Wednesday, March 16, 2011

Pardon My Twitteruption--It Did Get the IEA's Attention!

Question: Why did Sherri Wood, Idaho Education Association president, call me?


Answer: In a series of tweets late March 10 and early March 11, I made some comments that spiked the attention of my union, the Idaho Education Association. I'm posting the relevant parts of the conversation between myself and the IEA press agent here in reverse order for ease of reading: 



@IdahoEdAssoc @DianeRavitch IEA asleep at the wheel on Luna plan. Should have offered legislature a different choice but didn't.


@IdahoEdAssoc Transportation budget in Idaho up 15% next fiscal year. Ed cut at least 5%, maybe more.

@IdahoEdAssoc Heard it all before. Excuses for NOT strengthening certification in ID and recertification. IEA should have known. SHAMEful.

@IdahoEdAssoc I am very angry w/ IEA.

@IdahoEdAssoc Thanks for encouraging NBPTS cert. Guess that's why I'm paying $1150 out of pocket to rectify and get nothing in Idaho 4 it.

@IdahoEdAssoc Staying the course landed us in Bermuda Triangle of Education reform.

@IdahoEdAssoc My husband says staying the course absolutely wrong thing to do, fed Vandersloot's rhetoric, did what Luna wanted. Thanks

@gmfunk Please send an email outlining anger, ideas. Twitter ill-suited for dialogue. Send to jfanselow@idahoea.org I will forward it. Thx.

On this last tweet, I wholeheartedly disagree. Twitter consistently proves itself an excellent platform for shaking up the status quo and getting attention from power brokers that typically ignore more conventional modes of communication--including email. Still, I did promise to compose an email as requested. 

However, I have not yet emailed IEA, which prompted the call from Ms. Wood. 

We talked about many things, including IEA's decision not to give the legislature a choice by offering its own plan. I value hearing IEA's goal of keeping the public's attention focused on Luna's heinous legislation. It's good to know that the advertising aimed at demonizing the union and paid for by Melalucca president Vandersloot actually mobilized support for teachers.   

Behind closed doors, in concert with the NEA and paid consultants, IEA is strategizing and weighing options.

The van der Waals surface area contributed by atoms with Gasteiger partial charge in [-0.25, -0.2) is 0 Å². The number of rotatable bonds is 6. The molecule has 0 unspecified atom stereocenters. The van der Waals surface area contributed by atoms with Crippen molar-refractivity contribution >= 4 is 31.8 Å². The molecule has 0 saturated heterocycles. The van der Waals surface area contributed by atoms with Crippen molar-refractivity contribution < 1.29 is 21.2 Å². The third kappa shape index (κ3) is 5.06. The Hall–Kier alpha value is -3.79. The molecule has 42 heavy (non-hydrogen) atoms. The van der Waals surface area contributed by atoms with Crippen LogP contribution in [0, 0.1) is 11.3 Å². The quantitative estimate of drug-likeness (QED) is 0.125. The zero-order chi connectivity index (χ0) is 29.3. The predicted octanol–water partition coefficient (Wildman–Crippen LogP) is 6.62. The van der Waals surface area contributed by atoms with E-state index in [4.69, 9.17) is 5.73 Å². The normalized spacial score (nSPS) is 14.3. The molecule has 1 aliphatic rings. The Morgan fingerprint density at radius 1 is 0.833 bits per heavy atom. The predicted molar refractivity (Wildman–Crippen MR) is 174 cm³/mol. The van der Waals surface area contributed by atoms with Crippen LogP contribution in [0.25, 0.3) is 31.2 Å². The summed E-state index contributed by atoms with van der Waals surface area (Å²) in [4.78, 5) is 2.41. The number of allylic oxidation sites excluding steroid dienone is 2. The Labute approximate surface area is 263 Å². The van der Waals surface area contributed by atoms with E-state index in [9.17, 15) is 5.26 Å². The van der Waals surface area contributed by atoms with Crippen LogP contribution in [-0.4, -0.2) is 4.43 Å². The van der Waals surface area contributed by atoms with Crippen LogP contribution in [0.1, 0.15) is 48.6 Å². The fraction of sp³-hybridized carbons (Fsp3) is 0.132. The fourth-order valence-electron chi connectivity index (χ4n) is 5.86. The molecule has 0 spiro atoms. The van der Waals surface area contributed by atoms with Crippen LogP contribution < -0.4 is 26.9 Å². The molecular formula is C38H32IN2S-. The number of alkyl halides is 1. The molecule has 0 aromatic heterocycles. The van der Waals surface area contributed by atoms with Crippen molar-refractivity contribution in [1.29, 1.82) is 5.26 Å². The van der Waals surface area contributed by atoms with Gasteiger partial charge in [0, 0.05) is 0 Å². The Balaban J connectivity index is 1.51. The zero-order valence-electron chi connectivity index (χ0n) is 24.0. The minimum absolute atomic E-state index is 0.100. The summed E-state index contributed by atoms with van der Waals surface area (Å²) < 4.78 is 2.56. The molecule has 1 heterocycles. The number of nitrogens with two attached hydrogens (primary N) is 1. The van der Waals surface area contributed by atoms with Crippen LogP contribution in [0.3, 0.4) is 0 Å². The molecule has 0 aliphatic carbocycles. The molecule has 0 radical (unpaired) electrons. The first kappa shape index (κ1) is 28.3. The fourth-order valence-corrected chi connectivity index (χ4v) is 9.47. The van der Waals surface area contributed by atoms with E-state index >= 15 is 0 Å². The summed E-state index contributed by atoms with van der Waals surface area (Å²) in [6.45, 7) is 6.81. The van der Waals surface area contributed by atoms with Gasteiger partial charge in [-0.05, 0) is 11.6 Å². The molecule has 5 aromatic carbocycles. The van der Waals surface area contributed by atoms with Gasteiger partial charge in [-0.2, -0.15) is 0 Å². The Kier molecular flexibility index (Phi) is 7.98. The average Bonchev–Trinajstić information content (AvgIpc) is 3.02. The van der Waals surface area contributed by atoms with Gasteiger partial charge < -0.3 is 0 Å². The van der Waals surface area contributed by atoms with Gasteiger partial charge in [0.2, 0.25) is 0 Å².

Without input from its membership, IEA leadership decided not to present a plan that has been in the works to the legislature. 

This was all news to me, and I asked President Wood if I had missed something in IEA's hotline. I had not. 

How do I feel about being locked out of IEA's planning? Disenfranchised, as though my opinion about issues directly affecting teachers and students are best made without input from teachers such as myself. Yet I understand IEA's objective of keeping attention focused on the Luna Plan. 

Still, I am not comforted. The legislature has passed the pay for performance plan, the abolition of collective bargaining, and will begin reconsidering Luna's laptop learning proposal in its newest incarnation. 

I stand by my contention that IEA should have been more vigilant, should have known Luna had something in the works; after all, the state department of education unveiled a new fourth grade history curriculum with on-line options last months ago. 

As a pawn in the education reform game, I hope IEA's strategy circumvents a check-mate from Luna and the legislature. 

*I want to publicly thank Sherri Wood for calling me. These are trying times for all educators, and I know President Wood has more pressing business than to devote a chunk of time listening to a seemingly disgruntled union member. I very much appreciate Ms. Wood's willingness to listen to my myriad concerns. I'm committed to maintaining my union affiliation.  

2 comments:

  1. Every state needs at least one Glenda Funk. I'm a proud union member, but sometimes the leaders get too close to the bureaucrats in the name of "harmony." When I want harmony, I'll listen to The Beach Boys. I need my union to protect my interests and speak on my behalf without divided attention.

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  2. Good for you, Glenda. As a Canadian, I sometimes hesitate to comment on such matters, but I agree with Gary: every state and province (I might add) needs at least one Glenda to speak out and to be sufficiently persistent as to catch the attention of the powers that be.

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